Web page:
Current Times: How It Is Being Misapplied
Dorothy Sayers provides a helpful summary of the ordering of the trivium. The student first learned “the structure of a language” by which she meant learning “what it was, how it was put together, and how it worked.”
Secondly, the student learned “how to use language” which included “how to define his terms and make accurate statements; how to construct an argument and how to detect fallacies in argument.” Finally the student learned “to express himself in language—how to say what he had to say elegantly and persuasively.”
The problem comes when Sayers attempts to tie the trivium in her signature “rough-and-ready fashion” to a theory of child development that she has invented based on anecdotal observation and her memory of being a child. She calls her three stages the Poll-Parrot, the Pert, and the Poetic: in the parrot stage, the child memorizes and repeats back, much like a parrot, while in the Pert stage, the (preteen) starts to talk back (arguing as a form of learning), and in the Poetic, the (misunderstood) teen learns to harness creativity leading to self-expression. This description is very much not a caricature of Sayers’ writing, but if you don’t believe me, just read her essay.
If it sounds like I’m being unduly critical of Sayers, it’s worth noting that she herself admitted her limitations, writing that “my views about child psychology are, I admit, neither orthodox nor enlightened.” And as Martin Cothran, an editor for Memoria Press, writes:
Nor did Sayers herself ever explicitly identify her states of development as classical education—in her speech or anywhere else. In fact, the term ‘classical education’ does not even appear in her essay.
This isn’t to say that Sayers’ essay is not valuable, but rather to say we can and should be critical of it in those places where it serves as an impediment to actual learning.
Unfortunately, Sayers’ error of putting K-12 students into these three boxes has been repeated by many in the modern classical education world. For example, in her book on classical education, Leigh Bortins, founder and CEO of Classical Conversations, writes of “grammar school students” preparing to move into “dialectic, abstract math” and advocates for an emphasis on drilling and memorization for those grammar students. This error suggests that students can be grouped into trivium-based stages, such that elementary kids are drilled in “grammar” (math facts) but not given the opportunity to benefit from the dialectical and rhetorical aspects which would allow them to fully master math, both conceptually and practically.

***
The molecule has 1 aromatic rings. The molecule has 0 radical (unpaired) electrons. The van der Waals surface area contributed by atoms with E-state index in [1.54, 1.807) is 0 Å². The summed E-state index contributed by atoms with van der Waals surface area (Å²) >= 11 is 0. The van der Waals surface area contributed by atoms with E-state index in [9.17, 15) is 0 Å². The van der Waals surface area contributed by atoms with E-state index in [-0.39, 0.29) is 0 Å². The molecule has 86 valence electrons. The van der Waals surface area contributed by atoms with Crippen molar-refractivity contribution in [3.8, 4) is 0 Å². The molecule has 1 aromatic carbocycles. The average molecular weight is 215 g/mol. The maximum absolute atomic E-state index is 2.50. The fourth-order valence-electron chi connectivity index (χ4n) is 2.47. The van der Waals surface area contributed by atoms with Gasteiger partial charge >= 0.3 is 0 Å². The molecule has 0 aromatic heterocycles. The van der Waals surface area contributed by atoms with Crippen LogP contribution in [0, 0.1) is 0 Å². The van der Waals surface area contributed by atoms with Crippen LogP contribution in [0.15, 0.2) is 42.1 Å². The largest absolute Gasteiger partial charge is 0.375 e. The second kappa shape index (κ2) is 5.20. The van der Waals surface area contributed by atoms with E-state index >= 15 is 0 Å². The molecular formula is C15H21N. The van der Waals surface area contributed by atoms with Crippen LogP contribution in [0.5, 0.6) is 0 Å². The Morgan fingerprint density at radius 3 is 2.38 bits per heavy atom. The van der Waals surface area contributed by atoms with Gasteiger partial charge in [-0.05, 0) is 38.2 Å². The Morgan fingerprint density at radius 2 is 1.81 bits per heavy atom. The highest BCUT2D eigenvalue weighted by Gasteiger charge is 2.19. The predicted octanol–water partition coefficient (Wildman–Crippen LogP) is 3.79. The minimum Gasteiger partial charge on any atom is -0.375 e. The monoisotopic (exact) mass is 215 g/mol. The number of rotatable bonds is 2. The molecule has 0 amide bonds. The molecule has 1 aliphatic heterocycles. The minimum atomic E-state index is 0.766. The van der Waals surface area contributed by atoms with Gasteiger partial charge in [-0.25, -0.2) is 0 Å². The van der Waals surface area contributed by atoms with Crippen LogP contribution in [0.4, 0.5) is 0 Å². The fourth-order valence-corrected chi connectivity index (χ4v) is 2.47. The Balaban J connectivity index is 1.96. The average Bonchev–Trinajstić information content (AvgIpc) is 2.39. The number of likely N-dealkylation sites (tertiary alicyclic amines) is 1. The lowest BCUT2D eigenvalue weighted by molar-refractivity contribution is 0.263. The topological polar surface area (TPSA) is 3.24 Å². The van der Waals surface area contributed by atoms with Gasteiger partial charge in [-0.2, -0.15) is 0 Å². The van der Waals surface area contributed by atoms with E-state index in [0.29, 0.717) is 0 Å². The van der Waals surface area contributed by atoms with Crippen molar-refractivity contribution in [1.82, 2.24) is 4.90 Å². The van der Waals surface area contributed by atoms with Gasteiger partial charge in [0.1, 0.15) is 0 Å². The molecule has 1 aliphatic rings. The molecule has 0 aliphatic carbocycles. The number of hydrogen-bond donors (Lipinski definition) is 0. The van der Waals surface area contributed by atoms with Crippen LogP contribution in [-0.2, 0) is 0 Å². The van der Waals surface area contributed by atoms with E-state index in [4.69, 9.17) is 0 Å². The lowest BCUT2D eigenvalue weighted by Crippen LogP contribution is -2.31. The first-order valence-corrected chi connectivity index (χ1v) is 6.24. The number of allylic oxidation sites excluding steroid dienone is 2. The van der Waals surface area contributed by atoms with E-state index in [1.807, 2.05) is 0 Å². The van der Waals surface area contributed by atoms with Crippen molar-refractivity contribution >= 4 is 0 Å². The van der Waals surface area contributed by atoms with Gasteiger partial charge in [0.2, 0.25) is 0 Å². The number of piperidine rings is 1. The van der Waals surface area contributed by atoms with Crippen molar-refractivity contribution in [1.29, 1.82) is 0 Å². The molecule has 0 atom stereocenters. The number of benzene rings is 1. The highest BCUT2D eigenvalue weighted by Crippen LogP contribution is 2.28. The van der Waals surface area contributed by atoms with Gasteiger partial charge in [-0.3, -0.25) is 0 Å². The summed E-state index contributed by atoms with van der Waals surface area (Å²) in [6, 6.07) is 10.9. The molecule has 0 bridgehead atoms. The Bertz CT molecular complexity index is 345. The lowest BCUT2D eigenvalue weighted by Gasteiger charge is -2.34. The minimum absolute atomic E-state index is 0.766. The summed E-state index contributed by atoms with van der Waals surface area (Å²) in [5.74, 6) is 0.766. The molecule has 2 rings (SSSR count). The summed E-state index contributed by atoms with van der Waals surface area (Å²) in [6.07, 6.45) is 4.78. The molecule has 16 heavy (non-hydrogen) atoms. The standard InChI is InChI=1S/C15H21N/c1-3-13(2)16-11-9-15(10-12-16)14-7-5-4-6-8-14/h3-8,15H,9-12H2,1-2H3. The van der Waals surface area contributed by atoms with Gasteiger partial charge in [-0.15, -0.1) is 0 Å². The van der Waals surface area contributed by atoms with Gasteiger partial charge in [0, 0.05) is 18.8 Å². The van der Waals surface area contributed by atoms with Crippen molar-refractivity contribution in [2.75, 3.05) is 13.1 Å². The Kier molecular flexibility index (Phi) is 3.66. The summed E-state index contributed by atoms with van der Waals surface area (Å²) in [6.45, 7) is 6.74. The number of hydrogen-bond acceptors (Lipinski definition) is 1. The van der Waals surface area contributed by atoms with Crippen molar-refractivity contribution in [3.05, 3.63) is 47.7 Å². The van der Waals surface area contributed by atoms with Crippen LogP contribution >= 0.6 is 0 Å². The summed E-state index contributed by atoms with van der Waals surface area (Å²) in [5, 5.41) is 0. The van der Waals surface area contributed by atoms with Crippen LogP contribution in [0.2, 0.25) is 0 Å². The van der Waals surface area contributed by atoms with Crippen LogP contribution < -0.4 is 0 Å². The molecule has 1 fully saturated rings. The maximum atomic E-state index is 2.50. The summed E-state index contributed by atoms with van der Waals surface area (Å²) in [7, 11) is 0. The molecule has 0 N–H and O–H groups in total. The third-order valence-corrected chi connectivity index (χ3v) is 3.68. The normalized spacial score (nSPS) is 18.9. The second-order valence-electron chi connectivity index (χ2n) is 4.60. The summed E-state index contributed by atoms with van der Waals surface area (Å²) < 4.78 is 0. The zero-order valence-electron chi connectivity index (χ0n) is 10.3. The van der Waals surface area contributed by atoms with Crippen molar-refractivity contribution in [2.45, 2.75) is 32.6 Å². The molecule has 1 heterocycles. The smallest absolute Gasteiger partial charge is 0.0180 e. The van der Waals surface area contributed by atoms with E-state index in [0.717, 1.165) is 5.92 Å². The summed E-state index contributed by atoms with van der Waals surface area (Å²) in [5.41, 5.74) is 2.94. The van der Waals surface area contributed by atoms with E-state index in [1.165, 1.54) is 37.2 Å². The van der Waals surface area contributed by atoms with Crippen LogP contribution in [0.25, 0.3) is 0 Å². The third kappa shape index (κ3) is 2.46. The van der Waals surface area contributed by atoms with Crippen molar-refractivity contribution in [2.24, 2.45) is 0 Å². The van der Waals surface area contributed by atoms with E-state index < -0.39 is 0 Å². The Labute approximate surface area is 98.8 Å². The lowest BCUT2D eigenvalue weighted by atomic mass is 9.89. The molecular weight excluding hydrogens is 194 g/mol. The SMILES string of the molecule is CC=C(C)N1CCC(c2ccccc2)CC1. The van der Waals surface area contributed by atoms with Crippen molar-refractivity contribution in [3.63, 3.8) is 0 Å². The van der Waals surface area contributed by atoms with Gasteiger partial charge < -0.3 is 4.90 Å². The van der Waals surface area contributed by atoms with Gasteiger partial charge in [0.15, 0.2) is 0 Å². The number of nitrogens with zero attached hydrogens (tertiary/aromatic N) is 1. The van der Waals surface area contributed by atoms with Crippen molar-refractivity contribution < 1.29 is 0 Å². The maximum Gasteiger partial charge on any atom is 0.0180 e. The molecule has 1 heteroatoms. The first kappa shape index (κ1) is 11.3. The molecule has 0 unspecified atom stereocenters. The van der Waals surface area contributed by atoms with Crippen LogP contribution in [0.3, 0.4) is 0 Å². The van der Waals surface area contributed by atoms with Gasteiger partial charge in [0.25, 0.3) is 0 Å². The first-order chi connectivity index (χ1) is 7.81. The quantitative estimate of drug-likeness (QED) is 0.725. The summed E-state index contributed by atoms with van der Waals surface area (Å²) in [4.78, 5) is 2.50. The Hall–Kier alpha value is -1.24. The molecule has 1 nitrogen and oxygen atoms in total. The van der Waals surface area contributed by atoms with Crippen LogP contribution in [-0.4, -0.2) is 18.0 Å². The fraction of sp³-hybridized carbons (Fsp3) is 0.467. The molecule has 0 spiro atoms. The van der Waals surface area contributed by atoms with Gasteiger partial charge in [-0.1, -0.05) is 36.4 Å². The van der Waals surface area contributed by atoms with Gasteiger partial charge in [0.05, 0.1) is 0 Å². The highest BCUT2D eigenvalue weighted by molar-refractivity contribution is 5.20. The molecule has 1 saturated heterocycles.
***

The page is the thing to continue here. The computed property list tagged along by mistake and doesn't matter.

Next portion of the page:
In practice, this means that children’s’ first experience of math is sheer memorization that lacks any meaningful context and that is divorced from conceptual development. Teaching elementary students to memorize math facts without the underlying context is like having them memorize Latin words without learning what those words mean. To be clear, drilling and repetition is important for learning math because it can increase fluency and simplify a student’s ability to reach solutions as math concepts become more complex, but it is not sufficient as a standalone method regardless of the student’s age or development level.
In many ways, curriculum corresponding to the Sayers’ Parrot/Grammar stage, such as Saxon Math, is what has replaced Euclid in modern math education, in public school as much as in many private and homeschool settings. Whereas Euclid’s model in his book The Elements is to begin with axioms and build conceptual knowledge in the form of proofs following from those axioms, the Saxon model has students learn procedures in order to manipulate equations with the goal of producing answers. Neither model is fully sufficient. The Euclid model, at least as it is often practiced in Great Books programs, is akin to a chemistry student who reads a textbook on the periodic table but never participates in a lab experiment. The Saxon model is akin to a student learning how to replicate a chemical reaction in a lab without ever learning about those chemicals and why their combination produces the reaction it does.
Summary of the Proper Approach
While Bortins repeats Sayers’ error, she also recommends a model that, inasmuch it modifies Sayers’ approach, is much more effective. In this model, students emulate all three aspects of the trivium through the course of working through a single math problem. She writes: